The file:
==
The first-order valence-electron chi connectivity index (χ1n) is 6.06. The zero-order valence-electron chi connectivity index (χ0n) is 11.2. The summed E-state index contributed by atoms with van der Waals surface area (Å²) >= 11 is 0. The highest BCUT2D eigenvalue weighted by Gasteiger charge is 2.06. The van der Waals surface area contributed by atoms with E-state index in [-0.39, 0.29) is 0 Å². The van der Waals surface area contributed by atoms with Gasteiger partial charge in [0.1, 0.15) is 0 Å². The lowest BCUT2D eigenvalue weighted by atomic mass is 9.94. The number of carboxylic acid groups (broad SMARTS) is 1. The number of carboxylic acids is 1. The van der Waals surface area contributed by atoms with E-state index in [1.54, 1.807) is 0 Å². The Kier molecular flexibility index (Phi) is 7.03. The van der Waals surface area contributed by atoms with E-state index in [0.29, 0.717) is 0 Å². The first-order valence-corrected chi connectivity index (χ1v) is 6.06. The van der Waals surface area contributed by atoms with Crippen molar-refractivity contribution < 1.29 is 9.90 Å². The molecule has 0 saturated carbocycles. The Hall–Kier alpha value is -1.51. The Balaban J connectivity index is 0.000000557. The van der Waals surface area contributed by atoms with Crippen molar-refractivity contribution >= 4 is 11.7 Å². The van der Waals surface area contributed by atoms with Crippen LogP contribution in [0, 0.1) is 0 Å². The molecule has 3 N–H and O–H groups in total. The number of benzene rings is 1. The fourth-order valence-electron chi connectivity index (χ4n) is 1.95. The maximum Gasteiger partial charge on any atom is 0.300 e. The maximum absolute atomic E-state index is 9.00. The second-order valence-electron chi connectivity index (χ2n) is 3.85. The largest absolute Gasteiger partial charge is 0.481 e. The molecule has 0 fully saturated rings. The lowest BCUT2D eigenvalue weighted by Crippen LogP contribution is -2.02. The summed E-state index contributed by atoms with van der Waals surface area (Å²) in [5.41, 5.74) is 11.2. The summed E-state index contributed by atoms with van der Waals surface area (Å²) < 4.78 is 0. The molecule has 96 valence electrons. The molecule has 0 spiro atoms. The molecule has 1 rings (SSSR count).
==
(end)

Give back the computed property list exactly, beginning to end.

The first-order valence-electron chi connectivity index (χ1n) is 6.06. The zero-order valence-electron chi connectivity index (χ0n) is 11.2. The summed E-state index contributed by atoms with van der Waals surface area (Å²) >= 11 is 0. The highest BCUT2D eigenvalue weighted by Gasteiger charge is 2.06. The van der Waals surface area contributed by atoms with E-state index in [-0.39, 0.29) is 0 Å². The van der Waals surface area contributed by atoms with Gasteiger partial charge in [0.1, 0.15) is 0 Å². The lowest BCUT2D eigenvalue weighted by atomic mass is 9.94. The number of carboxylic acid groups (broad SMARTS) is 1. The number of carboxylic acids is 1. The van der Waals surface area contributed by atoms with E-state index in [1.54, 1.807) is 0 Å². The Kier molecular flexibility index (Phi) is 7.03. The van der Waals surface area contributed by atoms with E-state index in [0.29, 0.717) is 0 Å². The first-order valence-corrected chi connectivity index (χ1v) is 6.06. The van der Waals surface area contributed by atoms with Crippen molar-refractivity contribution < 1.29 is 9.90 Å². The molecule has 0 saturated carbocycles. The Hall–Kier alpha value is -1.51. The Balaban J connectivity index is 0.000000557. The van der Waals surface area contributed by atoms with Crippen molar-refractivity contribution >= 4 is 11.7 Å². The van der Waals surface area contributed by atoms with Crippen LogP contribution in [0, 0.1) is 0 Å². The molecule has 3 N–H and O–H groups in total. The number of benzene rings is 1. The fourth-order valence-electron chi connectivity index (χ4n) is 1.95. The maximum Gasteiger partial charge on any atom is 0.300 e. The maximum absolute atomic E-state index is 9.00. The second-order valence-electron chi connectivity index (χ2n) is 3.85. The largest absolute Gasteiger partial charge is 0.481 e. The molecule has 0 fully saturated rings. The lowest BCUT2D eigenvalue weighted by Crippen LogP contribution is -2.02. The summed E-state index contributed by atoms with van der Waals surface area (Å²) in [5.41, 5.74) is 11.2. The summed E-state index contributed by atoms with van der Waals surface area (Å²) < 4.78 is 0. The molecule has 96 valence electrons. The molecule has 0 spiro atoms. The molecule has 1 rings (SSSR count).